“Of course, these European commitments have to be part of wider international action. As the Stern review demonstrated, without concerted international action there will be disastrous consequences for global economic development. The European Council reaffirmed the importance of agreeing a long-term framework to address climate change. It set out a coherent and united vision for how such a wider international agreement would work. It paves the way for further action on climate change at the G8 Summit in Germany in June.
“This is, in the end, the crucial prize. It is important that we take action here in Britain, as tomorrow's Climate Change Bill will show. It is then critical that the European Union shows leadership. At this summit, it has done so in a remarkable and groundbreaking way. For those who doubt the relevance of the European Union to today’s world, last week’s Council and its historic agreement on climate change is the best riposte. It shows Europe following the concerns of its people and giving real leadership to the world.
“But ultimately only an agreement that is global and includes America, China and India will halt the damage of rising greenhouse gas emissions. Everything else is justified in its own right, but it is, most of all, a means to that end. The G8+5 dialogue, which was started at Gleneagles in the UK presidency in 2005 and which has all the main countries within it, is the forum in which new principles for an international framework can be agreed. The summit in Germany this June will be the time to agree those principles, including a stabilisation goal, a route to a truly global carbon market, support for new technology, adaptation measures, and action on deforestation. This is the next stage of the journey to effective, multilateral global action on what is the single biggest long-term threat to our world.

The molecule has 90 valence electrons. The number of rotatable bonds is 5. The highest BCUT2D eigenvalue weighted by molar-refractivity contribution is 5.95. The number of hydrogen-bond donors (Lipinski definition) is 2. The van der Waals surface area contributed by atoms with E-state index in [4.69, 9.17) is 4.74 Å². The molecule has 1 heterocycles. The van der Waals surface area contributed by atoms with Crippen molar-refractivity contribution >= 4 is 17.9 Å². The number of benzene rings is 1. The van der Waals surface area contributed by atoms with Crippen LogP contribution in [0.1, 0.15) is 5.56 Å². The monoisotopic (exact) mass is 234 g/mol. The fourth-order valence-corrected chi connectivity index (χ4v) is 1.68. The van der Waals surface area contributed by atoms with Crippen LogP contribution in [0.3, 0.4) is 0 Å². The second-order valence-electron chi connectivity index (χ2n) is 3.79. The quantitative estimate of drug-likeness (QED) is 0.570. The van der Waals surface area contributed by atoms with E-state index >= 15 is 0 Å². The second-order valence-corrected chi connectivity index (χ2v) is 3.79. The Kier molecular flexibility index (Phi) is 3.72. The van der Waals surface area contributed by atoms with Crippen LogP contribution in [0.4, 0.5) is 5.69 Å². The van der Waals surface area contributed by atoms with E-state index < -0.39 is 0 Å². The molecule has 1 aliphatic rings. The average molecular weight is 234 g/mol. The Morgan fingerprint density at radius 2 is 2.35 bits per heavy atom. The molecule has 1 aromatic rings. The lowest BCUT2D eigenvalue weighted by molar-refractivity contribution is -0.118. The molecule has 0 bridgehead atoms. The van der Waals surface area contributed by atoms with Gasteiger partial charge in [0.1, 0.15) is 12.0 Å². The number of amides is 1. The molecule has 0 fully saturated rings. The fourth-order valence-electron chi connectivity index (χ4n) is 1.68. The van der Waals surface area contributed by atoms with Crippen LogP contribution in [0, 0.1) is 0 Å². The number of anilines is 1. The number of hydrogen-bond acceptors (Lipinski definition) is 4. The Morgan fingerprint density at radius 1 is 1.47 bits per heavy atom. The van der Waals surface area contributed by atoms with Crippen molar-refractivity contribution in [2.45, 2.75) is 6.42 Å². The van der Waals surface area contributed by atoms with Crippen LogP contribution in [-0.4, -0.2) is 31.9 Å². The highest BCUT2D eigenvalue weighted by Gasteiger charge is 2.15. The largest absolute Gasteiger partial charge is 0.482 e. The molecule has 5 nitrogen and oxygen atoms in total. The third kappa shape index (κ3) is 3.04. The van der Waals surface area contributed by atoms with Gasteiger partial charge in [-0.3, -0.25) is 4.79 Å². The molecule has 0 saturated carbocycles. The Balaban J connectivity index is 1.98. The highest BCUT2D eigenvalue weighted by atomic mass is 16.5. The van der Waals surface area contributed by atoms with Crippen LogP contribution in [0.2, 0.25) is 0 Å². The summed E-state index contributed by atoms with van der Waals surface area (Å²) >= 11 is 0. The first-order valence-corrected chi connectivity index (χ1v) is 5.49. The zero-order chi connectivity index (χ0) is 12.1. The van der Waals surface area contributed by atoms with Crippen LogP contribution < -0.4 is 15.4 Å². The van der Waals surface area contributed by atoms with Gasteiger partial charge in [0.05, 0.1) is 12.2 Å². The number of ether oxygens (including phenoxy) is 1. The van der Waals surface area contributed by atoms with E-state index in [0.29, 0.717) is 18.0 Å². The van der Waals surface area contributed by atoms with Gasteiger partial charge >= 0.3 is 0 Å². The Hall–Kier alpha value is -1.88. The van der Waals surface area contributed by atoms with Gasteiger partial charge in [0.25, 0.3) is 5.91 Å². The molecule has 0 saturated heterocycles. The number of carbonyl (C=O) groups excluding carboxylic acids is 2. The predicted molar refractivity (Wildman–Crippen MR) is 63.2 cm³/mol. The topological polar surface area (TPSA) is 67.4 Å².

“Let me conclude by paying tribute to the leadership of Chancellor Merkel at the EU summit. It was a bold agenda and she carried it superbly. Unsurprisingly, since these were all fundamental British objectives, we were able to give that leadership full and active support. Once again, it shows the significance of strong, constructive and positive engagement in Europe”.
My Lords, that concludes the Statement.
My Lords, I thank the noble Baroness for repeating the Statement. As she says, it was an important Council and I for once welcome the progress that was made. In particular, I welcome agreement to cut EU greenhouse gases by 20 per cent by 2020. But will she assure us that there will be parallel positive measures to increase, not damage, Europe’s competitiveness? Can she say whether the target is cumulative across all such gases, or applies to each individual pollutant? Are there separate targets for C02, methane and nitrous oxide? How does this target affect the CFCs that are covered by the Montreal protocol?
In this context, will the Government agree to reconsider the concept of annual emissions targets floated by the Opposition? Can she explain the Government’s resistance to this? Do the Government now intend to push for the third stage of emissions trading from 2012 to 2020? What plans are there to ensure that the renewables obligation favours development of all renewable energy, not just onshore wind, which has environmental critics as well as supporters?
While welcoming the apparent unity among Council leaders, may I ask whether the noble Baroness can confirm that paragraph 33 of the conclusions allows each country to make a varying contribution? France, for example, has invested heavily in nuclear power, but nations such as Poland are hugely dependent on carbon fuels. When the communiqué speaks of “agreed internal burden-sharing”, can the noble Baroness explain how this will work? Could it mean the UK being made to undertake efforts beyond the EU average to enable others to fall short? Can she also confirm that the higher 30 per cent target for greenhouse gas reduction by 2020 is conditional on other major polluters agreeing similar targets? How does she assess the prospects of the US, China and India agreeing to such a target?